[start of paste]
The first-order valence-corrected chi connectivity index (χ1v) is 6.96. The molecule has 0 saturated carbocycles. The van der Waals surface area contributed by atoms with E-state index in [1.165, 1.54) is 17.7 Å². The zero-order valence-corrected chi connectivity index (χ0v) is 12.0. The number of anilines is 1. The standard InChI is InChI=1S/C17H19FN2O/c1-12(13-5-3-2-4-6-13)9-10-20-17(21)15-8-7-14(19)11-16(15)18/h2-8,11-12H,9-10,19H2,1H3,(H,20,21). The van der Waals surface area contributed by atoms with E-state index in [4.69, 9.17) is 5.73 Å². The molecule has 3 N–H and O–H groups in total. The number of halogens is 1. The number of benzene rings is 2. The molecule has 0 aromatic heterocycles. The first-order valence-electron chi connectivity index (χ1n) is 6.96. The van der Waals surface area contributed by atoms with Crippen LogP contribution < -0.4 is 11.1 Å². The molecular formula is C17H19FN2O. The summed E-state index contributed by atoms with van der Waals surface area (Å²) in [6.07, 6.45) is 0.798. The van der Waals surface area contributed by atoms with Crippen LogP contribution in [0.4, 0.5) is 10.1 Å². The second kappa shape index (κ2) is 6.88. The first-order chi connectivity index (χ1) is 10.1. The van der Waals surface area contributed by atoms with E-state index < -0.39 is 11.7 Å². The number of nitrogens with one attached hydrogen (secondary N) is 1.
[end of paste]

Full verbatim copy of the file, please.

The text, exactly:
The first-order valence-corrected chi connectivity index (χ1v) is 6.96. The molecule has 0 saturated carbocycles. The van der Waals surface area contributed by atoms with E-state index in [1.165, 1.54) is 17.7 Å². The zero-order valence-corrected chi connectivity index (χ0v) is 12.0. The number of anilines is 1. The standard InChI is InChI=1S/C17H19FN2O/c1-12(13-5-3-2-4-6-13)9-10-20-17(21)15-8-7-14(19)11-16(15)18/h2-8,11-12H,9-10,19H2,1H3,(H,20,21). The van der Waals surface area contributed by atoms with E-state index in [4.69, 9.17) is 5.73 Å². The molecule has 3 N–H and O–H groups in total. The number of halogens is 1. The number of benzene rings is 2. The molecule has 0 aromatic heterocycles. The first-order valence-electron chi connectivity index (χ1n) is 6.96. The van der Waals surface area contributed by atoms with Crippen LogP contribution < -0.4 is 11.1 Å². The molecular formula is C17H19FN2O. The summed E-state index contributed by atoms with van der Waals surface area (Å²) in [6.07, 6.45) is 0.798. The van der Waals surface area contributed by atoms with Crippen LogP contribution in [0.4, 0.5) is 10.1 Å². The second kappa shape index (κ2) is 6.88. The first-order chi connectivity index (χ1) is 10.1. The van der Waals surface area contributed by atoms with E-state index < -0.39 is 11.7 Å². The number of nitrogens with one attached hydrogen (secondary N) is 1.